First of all, people spend more time on technology than anything else. According to the researchers at the University of California, San Diego, "At home, people consume 12 hours of media a day on average when an hour spent with, say, the Internet and TV simultaneously counts as two hours. That compares with five hours in 1960." People would check their social media, play games and surf on the Internet many times a day. According to the article, "Attached to Technology and Paying a Price", "In 2008, people consumed three times as much information each day as they did in 1960. And they are constantly shifting their attention. Computer users at work change windows or check e-mail or other programs nearly 37 times an hour, new research shows." People spend so much time on technology that they don't do their homework and chores.
I accept your challenge to debate this issue, and I hope that we can engage in a civil discussion on this topic.
That being said, I disagree with the idea of all schools being required to participate in a "Shut Down Your Screen" week. The reason why I disagree is because when it comes to technology, the pros outweigh the cons. There are so many educational resources that are used in classrooms every day that can only be accessed with technology. By spending a week without technology, there will ultimately be less learning going on in the classroom, and the learning that does get done will be less efficient than if technology was involved.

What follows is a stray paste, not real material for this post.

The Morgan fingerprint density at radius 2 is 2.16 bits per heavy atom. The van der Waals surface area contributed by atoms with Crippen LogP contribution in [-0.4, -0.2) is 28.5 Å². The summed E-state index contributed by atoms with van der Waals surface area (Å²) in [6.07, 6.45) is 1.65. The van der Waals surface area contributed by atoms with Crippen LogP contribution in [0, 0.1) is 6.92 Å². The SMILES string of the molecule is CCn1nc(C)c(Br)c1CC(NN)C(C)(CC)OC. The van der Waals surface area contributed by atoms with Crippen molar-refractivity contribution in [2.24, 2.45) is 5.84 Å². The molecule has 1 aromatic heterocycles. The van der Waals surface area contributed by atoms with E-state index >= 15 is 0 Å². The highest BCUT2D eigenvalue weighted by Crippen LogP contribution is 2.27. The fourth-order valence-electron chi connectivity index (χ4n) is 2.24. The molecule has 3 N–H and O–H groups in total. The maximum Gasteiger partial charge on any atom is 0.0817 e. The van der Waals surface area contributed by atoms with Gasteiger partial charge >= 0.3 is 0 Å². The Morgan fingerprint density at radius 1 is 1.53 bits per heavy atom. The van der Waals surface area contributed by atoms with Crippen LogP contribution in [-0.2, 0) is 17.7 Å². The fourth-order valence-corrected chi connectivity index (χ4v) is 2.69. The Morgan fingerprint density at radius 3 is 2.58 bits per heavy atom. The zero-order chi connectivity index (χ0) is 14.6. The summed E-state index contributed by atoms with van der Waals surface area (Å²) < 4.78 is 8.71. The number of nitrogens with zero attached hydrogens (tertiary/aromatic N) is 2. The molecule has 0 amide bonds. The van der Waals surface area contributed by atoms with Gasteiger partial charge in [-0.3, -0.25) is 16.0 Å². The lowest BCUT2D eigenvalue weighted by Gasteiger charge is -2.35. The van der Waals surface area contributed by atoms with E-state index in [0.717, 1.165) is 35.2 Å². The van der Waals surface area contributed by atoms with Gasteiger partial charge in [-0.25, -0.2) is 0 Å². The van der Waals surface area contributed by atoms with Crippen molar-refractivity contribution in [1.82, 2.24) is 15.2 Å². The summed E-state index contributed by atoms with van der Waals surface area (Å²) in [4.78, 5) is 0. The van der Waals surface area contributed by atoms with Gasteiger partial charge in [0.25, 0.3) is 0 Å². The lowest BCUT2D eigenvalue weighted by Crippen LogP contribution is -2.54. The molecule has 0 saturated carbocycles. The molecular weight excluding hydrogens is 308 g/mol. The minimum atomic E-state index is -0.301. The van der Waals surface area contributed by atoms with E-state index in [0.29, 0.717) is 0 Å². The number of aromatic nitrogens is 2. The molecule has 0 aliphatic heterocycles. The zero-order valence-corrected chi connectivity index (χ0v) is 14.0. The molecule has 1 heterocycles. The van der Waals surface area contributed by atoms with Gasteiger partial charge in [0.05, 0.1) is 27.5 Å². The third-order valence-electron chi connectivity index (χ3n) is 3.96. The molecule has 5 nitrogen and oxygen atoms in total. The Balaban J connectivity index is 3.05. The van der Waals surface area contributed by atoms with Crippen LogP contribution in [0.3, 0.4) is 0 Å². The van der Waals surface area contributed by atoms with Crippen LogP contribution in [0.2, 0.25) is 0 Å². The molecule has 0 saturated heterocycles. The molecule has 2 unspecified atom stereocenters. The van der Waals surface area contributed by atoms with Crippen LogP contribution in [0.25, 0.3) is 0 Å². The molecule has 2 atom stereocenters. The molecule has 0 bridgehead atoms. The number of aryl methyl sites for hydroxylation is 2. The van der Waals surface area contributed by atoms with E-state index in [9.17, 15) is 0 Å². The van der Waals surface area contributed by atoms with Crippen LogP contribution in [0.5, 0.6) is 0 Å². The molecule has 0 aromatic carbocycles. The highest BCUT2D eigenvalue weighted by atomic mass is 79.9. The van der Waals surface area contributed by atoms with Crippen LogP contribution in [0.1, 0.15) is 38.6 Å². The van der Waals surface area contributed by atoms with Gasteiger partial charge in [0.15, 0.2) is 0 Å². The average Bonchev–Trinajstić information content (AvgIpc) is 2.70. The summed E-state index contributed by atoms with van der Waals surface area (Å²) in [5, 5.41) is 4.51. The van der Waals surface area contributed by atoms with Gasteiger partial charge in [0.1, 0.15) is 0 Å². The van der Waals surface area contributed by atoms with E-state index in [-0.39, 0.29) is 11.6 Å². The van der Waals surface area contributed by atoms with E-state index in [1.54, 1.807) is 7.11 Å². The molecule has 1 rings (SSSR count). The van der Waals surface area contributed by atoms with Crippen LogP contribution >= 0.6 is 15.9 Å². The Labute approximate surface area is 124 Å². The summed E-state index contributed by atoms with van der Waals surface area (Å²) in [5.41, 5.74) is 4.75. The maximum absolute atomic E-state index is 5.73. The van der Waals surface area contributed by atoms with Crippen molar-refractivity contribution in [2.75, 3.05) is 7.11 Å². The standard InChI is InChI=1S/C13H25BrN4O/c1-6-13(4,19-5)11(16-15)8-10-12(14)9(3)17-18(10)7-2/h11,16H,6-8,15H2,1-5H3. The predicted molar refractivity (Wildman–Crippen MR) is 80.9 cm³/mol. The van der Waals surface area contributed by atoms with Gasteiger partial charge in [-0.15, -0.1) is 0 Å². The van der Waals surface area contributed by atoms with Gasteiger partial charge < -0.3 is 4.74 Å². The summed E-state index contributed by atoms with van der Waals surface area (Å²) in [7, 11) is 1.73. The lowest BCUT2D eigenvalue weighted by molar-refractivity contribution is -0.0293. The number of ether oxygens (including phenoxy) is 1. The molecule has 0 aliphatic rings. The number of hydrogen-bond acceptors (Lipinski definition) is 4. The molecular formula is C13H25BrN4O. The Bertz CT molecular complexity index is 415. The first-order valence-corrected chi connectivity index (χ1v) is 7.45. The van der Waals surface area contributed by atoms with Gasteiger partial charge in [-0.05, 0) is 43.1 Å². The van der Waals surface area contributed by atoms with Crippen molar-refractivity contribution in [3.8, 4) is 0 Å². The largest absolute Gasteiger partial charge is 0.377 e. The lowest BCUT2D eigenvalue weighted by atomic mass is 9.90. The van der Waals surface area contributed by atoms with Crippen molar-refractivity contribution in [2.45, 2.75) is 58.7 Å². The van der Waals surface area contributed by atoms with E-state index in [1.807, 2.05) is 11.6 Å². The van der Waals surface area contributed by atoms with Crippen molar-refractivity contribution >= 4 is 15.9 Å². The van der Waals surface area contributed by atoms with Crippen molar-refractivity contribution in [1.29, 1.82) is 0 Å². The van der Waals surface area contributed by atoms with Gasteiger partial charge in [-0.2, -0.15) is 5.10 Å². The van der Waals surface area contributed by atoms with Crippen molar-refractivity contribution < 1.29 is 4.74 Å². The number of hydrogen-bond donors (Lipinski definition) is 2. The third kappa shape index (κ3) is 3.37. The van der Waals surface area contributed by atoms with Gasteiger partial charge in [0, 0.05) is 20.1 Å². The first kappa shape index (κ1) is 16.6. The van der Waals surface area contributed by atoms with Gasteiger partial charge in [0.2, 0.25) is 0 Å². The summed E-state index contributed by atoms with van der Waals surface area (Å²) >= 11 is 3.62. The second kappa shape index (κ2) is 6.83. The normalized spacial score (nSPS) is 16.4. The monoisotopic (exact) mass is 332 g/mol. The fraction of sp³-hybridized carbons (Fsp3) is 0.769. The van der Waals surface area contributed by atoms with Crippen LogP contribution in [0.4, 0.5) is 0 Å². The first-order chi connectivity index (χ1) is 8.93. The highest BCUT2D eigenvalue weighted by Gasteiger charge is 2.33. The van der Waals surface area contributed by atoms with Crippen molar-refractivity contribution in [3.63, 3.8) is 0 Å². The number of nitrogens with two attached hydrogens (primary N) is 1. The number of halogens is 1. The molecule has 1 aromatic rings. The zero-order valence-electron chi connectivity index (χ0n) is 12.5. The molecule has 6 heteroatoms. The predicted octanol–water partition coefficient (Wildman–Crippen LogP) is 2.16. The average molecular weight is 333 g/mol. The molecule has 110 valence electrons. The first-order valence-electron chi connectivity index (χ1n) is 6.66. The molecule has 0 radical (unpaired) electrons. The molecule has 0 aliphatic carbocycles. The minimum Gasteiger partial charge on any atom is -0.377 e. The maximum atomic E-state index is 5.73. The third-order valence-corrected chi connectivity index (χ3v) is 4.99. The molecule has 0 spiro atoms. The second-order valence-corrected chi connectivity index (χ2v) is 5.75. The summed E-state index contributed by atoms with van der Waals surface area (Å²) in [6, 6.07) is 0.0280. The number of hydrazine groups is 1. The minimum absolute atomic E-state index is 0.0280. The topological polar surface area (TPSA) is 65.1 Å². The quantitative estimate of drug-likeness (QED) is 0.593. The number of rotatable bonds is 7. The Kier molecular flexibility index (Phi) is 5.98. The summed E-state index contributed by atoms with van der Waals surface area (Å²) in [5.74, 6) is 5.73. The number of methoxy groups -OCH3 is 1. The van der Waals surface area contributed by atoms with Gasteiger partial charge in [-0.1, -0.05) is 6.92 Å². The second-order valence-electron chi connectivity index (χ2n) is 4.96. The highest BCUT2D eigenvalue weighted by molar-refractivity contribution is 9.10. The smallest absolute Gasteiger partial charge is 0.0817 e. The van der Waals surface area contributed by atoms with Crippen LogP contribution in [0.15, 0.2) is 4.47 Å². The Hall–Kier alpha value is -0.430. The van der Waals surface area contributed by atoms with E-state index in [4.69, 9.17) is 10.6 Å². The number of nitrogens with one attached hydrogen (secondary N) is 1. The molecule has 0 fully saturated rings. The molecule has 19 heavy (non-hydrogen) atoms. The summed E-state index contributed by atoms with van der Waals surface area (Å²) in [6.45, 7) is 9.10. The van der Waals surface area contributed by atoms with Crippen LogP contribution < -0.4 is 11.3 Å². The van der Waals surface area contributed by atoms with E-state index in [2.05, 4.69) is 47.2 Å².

Second of all, multitasking actually doesn't make people productive. According to the scientists, "While many people say multitasking makes them more productive, research shows that otherwise. Heavy multitaskers actually have more trouble focusing and shutting out irrelevant information...and they experience more stress...even after the multitasking ends, fractured thinking and lack of focus persist. In other words, this is also your brain off computers." The scientist tested if multitasking really don't make people productive. According to the scientists, "The test subjects were divided into two groups: those classified as heavy multitaskers based on their answers to questions about how they used technology, and those who were not...subjects at a computer were briefly shown an image of red rectangles. Then they saw a similar image and were asked whether any of the rectangles had moved. It was a simple task until the addition of a twist: blue rectangles were added, and the subjects were told to ignore them. The multitaskers then did a significantly worse job than the non-multitaskers at recognizing whether red rectangles had changed position. In other words, they had trouble filtering out the blue ones " the irrelevant information. So, too, the multitaskers took longer than non-multitaskers to switch among tasks, like differentiating vowels from consonants and than odd from even numbers. The multitaskers were shown to be less efficient at juggling problems."
Finally, people could get stressed. According to the study at the University of California, Irvine, "People interrupted by e-mail reported significantly increased stress compared with those left to focus." Stress is not good for the short-term memory. According to Gary Small, a psychiatrist at the University of California, Los Angeles, "Stress hormones have been shown to reduce short-term memory..." If you don't want to be stressed, you should shut down your screen for a week.